Pilot program to extend hours at local food shelf

Photo by Tucker Henderson
Jerilyn Jacobson helped to stock the New York Mills Food Shelf aisles on delivery day last week. The food shelf will be unveiling a pilot program this summer and offer an additional time once a month to visit the establishment.

By Tucker Henderson


With an ever-changing economy, long work hours, and the possibility of unknown financial difficulties always looming around the corner, some families need a little more support to keep them afloat.

Teresa Muckala and her husband, John Senglaub, fill out the order forms each month to keep the Food Shelf fully stocked for families and individuals in need of supplemental groceries.

This fact remains true in small-town Minnesota and combatting hunger has been the mission of the New York Mills Food Shelf for over 30 years.

“People can visit the Food Shelf one time a month,” said board member and volunteer Teresa Muckala. “We know it only takes one event—whether it’s a trip to the emergency room or somebody needs a car repair—all of the sudden their budget is broken. Especially with some people not earning a lot of money.

Ron Jacobson worked to stock and face food items at the Food Shelf.

“We’re open on the last Monday of every month from 9 a.m. to noon and it’s during that time that we’re serving a family every seven minutes,” Muckala continued. “We have quite a few people that use the Food Shelf and they can be folks who are on fixed incomes or they might be people who have children and the income just does not match what they need for groceries.”

The food shelf is adding an additional two hours each distribution day from 4:30-6:30 p.m. as a pilot program for those who might not be able to utilized the regularly scheduled hours.

“Now we’re adding this second time on that same day,” said Muckala. “We don’t know how much use there will be for the food shelf for these extended hours, it’s a test. We’re going to run from now until January and see if people come, if they feel they need this late-afternoon time of day to pick up. We’re doing it in case there are families that we can give this sort of assistance that need it.”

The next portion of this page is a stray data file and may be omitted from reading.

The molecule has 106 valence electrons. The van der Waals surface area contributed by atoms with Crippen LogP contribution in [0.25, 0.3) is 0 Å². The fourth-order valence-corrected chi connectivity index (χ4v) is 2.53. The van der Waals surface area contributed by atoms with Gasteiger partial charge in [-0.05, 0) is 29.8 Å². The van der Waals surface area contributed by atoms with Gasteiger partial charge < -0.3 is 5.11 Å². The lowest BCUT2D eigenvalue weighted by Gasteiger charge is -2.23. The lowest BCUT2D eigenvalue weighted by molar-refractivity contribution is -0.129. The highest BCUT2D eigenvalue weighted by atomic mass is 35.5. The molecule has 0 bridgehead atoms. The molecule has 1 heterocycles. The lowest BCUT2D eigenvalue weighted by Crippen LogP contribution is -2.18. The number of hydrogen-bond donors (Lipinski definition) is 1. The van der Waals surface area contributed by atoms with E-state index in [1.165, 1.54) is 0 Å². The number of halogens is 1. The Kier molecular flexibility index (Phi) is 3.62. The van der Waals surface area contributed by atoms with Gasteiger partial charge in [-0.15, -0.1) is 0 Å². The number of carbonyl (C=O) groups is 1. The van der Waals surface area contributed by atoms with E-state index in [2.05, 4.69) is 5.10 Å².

The food shelf is there for those who are in difficult financial situations where they have to decide between paying for vehicle repairs, hospital bills, new housing, purchasing groceries, and other essential needs. In 2022, the food shelf served 316 families and 717 individuals. They distributed 34,000 pounds of food as a supplementary food resource.

“We want to make the grocery choice a little easier,” said Muckala. “We want people to know that we are adding more hours.”

Mills Country Market has supplied their aid to the cause and accepts vouchers from the food shelf for those who need fresh produce, milk, and eggs, which the food shelf is not always able to stock and have on hand.

“(They) have been truly wonderful,” said Muckala of Mills Market’s assistance.

The food shelf began in 1992 and for over 30 years has run as a totally volunteer organization.

“We have about 16 volunteers who are here for distribution, others are here when we take deliveries,” said Muckala. “Then we have a board of nine people and they set policy. For instance, for the very first time, we had youngsters who wanted to volunteer and we had to set a policy before that could happen. People who are under the age of 18 do not work on distribution days, because we don’t want to put the burden of confidentiality on kids. That’s a burden adults can carry. Instead, they can come on delivery day and put away groceries.”

These volunteers help move, stack, and face food items on the shelves of the food shelf each month when the North Country Food Bank truck arrives bearing their monthly delivery. Teresa and her husband, John Senglaub, order the needed food each month.

“We pay close attention to what is very inexpensive,” she said. “Some of the foods come from the Department of Agriculture and in that case, some of the meat has no cost, except we pay for the shipping weight.”

“A lot of the foods might not seem like a staple, like banana muffin mix or marshmallows, but it is when it’s three dollars for the case,” Muckala continued. “Parent’s have kids at home and if they’re helping their kids learn how to bake or they’re just providing a dessert, that’s a wonderful thing.”

Muckala’s reason for volunteering comes from the lessons she learned during childhood.

“If you go back to thinking about the lessons we were taught as children, one of them was ‘love your neighbor as yourself,’” said Muckala. “That’s really what this is all about. It’s an opportunity to live that.”